The finite spherical surface of Earth also sets a theoretical limit on the geographic distribution of the sites being tested. This limit is best illustrated by its most extreme example: that of an Earth uniformly and completely covered in sites that are equidistant from each other. In such a case any great circle, regardless of its spatial alignment, will encompass the same number of sites, again nullifying any comparison test between random great circles and those proposed by the map hypothesis. Fortunately, the combined total number and geographic distribution of all the sites tested by the random simulation are not extreme enough to induce this “crowded Earth” effect and allowing the simulation yields significant comparative results.

SITE CATEGORIES

The term “site” is used in this work in reference to any location of interest for testing geographic correlation with the great circles of the Nazca map and with random great circles. Three principal categories of sites are tested for great circle alignments with the global construct of the Nazca map: Volcanoes, Impact Craters and Ancient Monuments. The Random Simulation program can perform great circle alignment tests on any of these categories individually or in combination.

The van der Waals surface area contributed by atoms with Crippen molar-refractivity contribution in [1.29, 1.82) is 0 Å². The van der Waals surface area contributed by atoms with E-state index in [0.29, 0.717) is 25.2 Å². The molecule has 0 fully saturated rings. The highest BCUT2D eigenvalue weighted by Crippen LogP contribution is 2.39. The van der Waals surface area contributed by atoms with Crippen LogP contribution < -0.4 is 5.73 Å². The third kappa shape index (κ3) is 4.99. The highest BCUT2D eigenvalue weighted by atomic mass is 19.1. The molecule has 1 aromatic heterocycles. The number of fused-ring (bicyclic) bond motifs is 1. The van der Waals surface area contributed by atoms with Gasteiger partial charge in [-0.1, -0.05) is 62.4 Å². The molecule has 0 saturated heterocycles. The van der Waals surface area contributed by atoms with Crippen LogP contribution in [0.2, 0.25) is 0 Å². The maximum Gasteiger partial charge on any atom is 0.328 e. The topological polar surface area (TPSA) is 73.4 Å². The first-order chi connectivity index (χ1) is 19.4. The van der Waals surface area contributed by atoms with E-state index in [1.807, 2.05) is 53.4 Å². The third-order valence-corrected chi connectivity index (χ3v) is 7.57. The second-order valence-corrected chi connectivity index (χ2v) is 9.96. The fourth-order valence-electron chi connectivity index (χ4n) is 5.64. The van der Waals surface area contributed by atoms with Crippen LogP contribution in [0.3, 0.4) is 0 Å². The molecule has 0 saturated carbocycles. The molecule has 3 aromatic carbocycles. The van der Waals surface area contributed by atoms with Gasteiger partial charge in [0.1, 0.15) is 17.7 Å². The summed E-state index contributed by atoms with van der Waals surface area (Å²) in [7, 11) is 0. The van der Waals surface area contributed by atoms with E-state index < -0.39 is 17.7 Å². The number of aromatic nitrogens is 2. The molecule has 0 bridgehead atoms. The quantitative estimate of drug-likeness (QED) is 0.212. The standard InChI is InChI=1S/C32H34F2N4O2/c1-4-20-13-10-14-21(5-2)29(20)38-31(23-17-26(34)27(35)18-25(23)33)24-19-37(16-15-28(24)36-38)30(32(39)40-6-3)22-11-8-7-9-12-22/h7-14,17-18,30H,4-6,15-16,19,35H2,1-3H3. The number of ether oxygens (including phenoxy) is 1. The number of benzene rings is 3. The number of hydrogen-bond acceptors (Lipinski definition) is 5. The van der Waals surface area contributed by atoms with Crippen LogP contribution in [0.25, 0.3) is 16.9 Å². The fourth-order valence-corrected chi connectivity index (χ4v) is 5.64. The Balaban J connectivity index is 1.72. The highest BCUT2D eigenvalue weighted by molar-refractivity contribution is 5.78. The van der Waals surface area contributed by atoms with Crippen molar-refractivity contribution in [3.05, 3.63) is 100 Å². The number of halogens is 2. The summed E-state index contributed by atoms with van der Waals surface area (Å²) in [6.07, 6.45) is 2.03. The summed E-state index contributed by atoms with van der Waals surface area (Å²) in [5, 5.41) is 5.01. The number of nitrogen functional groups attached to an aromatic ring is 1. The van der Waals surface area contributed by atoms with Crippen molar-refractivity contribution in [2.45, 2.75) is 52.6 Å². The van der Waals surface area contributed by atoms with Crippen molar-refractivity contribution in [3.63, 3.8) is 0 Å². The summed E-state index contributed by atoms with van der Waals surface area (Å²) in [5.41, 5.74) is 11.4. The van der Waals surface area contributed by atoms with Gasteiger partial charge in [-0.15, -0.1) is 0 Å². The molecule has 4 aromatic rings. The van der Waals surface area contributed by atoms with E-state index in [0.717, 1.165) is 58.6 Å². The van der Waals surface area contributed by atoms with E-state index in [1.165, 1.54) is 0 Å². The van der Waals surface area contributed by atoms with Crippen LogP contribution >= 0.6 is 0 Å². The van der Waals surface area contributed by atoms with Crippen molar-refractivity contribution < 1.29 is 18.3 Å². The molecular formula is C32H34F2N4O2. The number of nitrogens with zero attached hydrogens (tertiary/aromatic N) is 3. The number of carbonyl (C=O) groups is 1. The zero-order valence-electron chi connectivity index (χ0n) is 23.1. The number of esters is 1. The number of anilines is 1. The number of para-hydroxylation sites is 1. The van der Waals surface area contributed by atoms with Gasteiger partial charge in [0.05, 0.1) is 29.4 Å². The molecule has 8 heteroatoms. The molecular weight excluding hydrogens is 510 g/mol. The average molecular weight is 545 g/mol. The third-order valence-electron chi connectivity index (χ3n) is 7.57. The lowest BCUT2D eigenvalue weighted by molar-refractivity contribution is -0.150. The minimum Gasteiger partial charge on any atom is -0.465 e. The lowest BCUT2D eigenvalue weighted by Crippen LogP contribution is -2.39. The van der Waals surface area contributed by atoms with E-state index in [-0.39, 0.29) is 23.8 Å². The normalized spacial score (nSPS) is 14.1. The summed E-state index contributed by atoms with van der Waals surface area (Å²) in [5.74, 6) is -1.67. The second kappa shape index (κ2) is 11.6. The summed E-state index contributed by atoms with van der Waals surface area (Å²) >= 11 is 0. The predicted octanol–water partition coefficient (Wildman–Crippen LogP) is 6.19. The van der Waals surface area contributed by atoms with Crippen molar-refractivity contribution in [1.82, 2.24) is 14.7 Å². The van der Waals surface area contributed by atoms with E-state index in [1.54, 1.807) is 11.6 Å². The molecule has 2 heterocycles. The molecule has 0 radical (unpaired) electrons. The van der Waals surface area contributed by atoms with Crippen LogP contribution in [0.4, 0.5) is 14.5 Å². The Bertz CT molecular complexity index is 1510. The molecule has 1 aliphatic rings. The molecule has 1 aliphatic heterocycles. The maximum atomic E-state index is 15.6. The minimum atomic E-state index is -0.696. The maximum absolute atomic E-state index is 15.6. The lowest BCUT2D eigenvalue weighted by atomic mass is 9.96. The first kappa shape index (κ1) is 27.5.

Monuments

The monument category is an amalgam of anomalous and extreme structural sites of great age, magnanimity and civilizational import. The Nazca Great Circle Map suggests that the ancient monuments were constructed at specific locations on Earth in order to intentionally generate geographic correlation with the great circles of the map. This implies that the monuments and cradle cities were purposefully placed in order to cartographically reinforce the great circles of the map, and draw attention to the volcanoes and impact craters. The global construct of monuments is therefore a cartographic element of the Nazca Great Circle Map; a map whose primary subject is the natural phenomena of Earth.